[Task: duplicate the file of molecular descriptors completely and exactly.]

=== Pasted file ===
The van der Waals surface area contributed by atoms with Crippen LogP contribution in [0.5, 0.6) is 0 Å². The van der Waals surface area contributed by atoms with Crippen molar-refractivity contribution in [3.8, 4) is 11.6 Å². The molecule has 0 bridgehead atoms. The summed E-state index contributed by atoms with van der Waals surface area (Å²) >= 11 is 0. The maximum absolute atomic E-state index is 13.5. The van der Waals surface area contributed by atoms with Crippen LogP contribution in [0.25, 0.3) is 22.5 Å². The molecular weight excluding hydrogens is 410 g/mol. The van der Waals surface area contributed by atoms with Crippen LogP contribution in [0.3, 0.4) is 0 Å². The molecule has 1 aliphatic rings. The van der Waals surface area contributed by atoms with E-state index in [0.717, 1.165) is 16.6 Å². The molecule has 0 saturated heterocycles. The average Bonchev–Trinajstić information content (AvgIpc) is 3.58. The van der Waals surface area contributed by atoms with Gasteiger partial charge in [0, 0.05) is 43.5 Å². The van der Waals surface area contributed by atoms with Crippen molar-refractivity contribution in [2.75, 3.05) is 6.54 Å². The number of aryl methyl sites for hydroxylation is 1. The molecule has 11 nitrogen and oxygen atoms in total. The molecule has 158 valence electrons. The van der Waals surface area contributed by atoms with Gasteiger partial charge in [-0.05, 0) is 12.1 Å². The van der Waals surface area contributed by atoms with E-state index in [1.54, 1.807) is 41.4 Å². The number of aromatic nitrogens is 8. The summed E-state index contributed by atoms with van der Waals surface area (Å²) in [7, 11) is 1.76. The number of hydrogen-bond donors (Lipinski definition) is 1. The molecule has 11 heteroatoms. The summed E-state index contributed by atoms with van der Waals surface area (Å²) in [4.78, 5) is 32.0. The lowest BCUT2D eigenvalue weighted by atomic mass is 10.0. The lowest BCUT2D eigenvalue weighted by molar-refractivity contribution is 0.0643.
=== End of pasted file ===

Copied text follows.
The van der Waals surface area contributed by atoms with Crippen LogP contribution in [0.5, 0.6) is 0 Å². The van der Waals surface area contributed by atoms with Crippen molar-refractivity contribution in [3.8, 4) is 11.6 Å². The molecule has 0 bridgehead atoms. The summed E-state index contributed by atoms with van der Waals surface area (Å²) >= 11 is 0. The maximum absolute atomic E-state index is 13.5. The van der Waals surface area contributed by atoms with Crippen LogP contribution in [0.25, 0.3) is 22.5 Å². The molecular weight excluding hydrogens is 410 g/mol. The van der Waals surface area contributed by atoms with Crippen LogP contribution in [0.3, 0.4) is 0 Å². The molecule has 1 aliphatic rings. The van der Waals surface area contributed by atoms with E-state index in [0.717, 1.165) is 16.6 Å². The molecule has 0 saturated heterocycles. The average Bonchev–Trinajstić information content (AvgIpc) is 3.58. The van der Waals surface area contributed by atoms with Gasteiger partial charge in [0, 0.05) is 43.5 Å². The van der Waals surface area contributed by atoms with Crippen molar-refractivity contribution in [2.75, 3.05) is 6.54 Å². The number of aryl methyl sites for hydroxylation is 1. The molecule has 11 nitrogen and oxygen atoms in total. The molecule has 158 valence electrons. The van der Waals surface area contributed by atoms with Gasteiger partial charge in [-0.05, 0) is 12.1 Å². The van der Waals surface area contributed by atoms with E-state index in [1.54, 1.807) is 41.4 Å². The number of aromatic nitrogens is 8. The summed E-state index contributed by atoms with van der Waals surface area (Å²) in [7, 11) is 1.76. The number of hydrogen-bond donors (Lipinski definition) is 1. The molecule has 11 heteroatoms. The summed E-state index contributed by atoms with van der Waals surface area (Å²) in [4.78, 5) is 32.0. The lowest BCUT2D eigenvalue weighted by atomic mass is 10.0. The lowest BCUT2D eigenvalue weighted by molar-refractivity contribution is 0.0643.